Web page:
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INTRODUCTION

very recent research to classify the symbols generating commutative C* algebras of

Toeplitz operators.

In the other hand, Yuri Egorov describes the theory of Pseudo-Differential

Operators, first in

JR.~

and then on manifolds. To do this he devotes two sections to

briefly explain the main ideas of classical and quantum mechanics involved in the

understanding of Pseudo-Differential Operators, making emphasis on the theory

of canonical transformations. In his last section, among other things, he explains

the use of Fourier Integral Operators when dealing with Differential and Pseudo-

Differential Operators.

Stephan De Bievre does a very good job explaining in rigorous mathematical

terms what it is currently understood by quantum chaos. This topic is a very active

research area in both Mathematics and Physics. The reader who is a mathematician

interested in learning the physics needed and involved in the quantum chaos theory

will highly appreciate the content of De Bievre' s lecture notes. He includes several

sections to explain the main ideas in classical, quantum mechanics, and the process

of quantization in a clear and rigorous mathematical manner. De Bievre motivates

the reader starting with the study of the classical flow on a billiard on a domain

0 in

JR.-"'

and the spectral problem of the Dirichlet Laplacian on 0. He shows how

important can be the regular or irregular properties of the classical flow to study

the spectral statistics of the spectrum of eigenvalues of the Dirichlet Laplacian. He

explains the Schnirelman theorem and the Berry-Tabor, Bohigas-Giannoni-Schmit

conjectures in this context. Then he introduces the concept of mixing as a measure

of irregularity for a Hamiltonian System on a given phase space (he shows how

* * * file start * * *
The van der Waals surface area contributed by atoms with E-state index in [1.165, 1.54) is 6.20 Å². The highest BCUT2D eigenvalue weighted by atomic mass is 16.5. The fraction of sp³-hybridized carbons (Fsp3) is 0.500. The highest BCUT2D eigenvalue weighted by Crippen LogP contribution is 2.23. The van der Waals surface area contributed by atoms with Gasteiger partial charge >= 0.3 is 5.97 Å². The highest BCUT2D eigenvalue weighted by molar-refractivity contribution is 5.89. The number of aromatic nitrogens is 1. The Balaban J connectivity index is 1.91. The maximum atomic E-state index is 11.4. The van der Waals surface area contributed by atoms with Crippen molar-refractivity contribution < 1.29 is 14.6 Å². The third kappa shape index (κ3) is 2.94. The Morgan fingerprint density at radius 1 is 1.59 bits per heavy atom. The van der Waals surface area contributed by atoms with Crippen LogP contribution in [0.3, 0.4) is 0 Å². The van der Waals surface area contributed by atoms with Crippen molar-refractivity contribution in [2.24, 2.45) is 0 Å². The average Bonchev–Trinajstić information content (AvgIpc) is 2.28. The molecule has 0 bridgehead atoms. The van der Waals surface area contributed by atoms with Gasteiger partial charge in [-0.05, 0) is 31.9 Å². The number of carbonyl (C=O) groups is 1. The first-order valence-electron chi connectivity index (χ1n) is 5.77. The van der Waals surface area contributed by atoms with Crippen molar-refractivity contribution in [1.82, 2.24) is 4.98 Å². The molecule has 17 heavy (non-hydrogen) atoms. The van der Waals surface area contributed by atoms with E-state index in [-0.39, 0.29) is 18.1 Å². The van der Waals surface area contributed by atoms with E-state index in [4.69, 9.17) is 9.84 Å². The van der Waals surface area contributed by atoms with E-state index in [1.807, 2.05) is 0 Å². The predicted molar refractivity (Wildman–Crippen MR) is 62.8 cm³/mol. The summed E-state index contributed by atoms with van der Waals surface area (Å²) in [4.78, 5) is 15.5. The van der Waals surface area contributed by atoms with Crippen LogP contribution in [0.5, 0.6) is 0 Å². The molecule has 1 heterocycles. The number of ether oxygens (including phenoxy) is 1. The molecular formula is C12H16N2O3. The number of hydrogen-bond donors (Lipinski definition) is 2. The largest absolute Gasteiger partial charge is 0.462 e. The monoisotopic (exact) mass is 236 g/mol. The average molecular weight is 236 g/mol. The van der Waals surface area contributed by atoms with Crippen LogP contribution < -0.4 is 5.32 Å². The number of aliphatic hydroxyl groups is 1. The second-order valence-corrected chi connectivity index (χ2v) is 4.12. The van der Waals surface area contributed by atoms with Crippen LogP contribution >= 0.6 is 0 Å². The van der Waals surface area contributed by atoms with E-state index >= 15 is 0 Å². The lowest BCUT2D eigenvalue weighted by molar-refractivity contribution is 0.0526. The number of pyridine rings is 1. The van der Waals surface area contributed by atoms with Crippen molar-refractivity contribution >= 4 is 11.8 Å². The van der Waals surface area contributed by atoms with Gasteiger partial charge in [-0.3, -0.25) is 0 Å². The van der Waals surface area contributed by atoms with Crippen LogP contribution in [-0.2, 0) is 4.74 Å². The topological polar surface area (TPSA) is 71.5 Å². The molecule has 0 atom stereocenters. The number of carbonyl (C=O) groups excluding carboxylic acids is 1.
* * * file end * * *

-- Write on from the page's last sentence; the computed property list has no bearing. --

billiards flows are Hamiltonian). In order to consider a workable model to illustrate

all these ideas, De Bievre considers the Torus regarded as the phase space. Then,

by introducing iterations of automorphisms on the torus (the discrete version of

Hamiltonian flows), he illustrates the existence of mixing and finally he does the

quantum mechanics on the Torus to illustrate and prove the Schnirelman theorem

in this context.

In chapter six, Pablo Padilla shows how variational methods can be used to

find solutions of non-linear problems by considering a suitable functional and the

corresponding Euler-Lagrange (EL) equations. First he obtains the (EL) equations

when the functional is determined by a Lagrangian and gives examples and exercises

in applications like the brachystochrone problem, the wave equation, equilibrium

and reaction-diffusion process, geodesics on manifolds and minimal surfaces. Then

by introducing the concept of second variation and null Lagrangians he proves the

Brower's fixed point theorem. Padilla also deals with the problem of existence

of minimizers and gives two very interesting applications: minimal hypersurfaces

in Riemannian manifolds and non-linear eigenvalue problems with constrains. He

finishes by considering the problem of finding solutions (other than minima) of a

non-linear partial differential equation as critical points of a related functional. To

do that he explains the minimax method, the Palais-Smale condition, and applies

these ideas to prove the Mountain-Pass theorem. The reader will find a nice mo-

tivation in Padilla's lecture notes to see how several branches of mathematics get

mixed in non-linear problems such as Topology, Geometry and Analysis.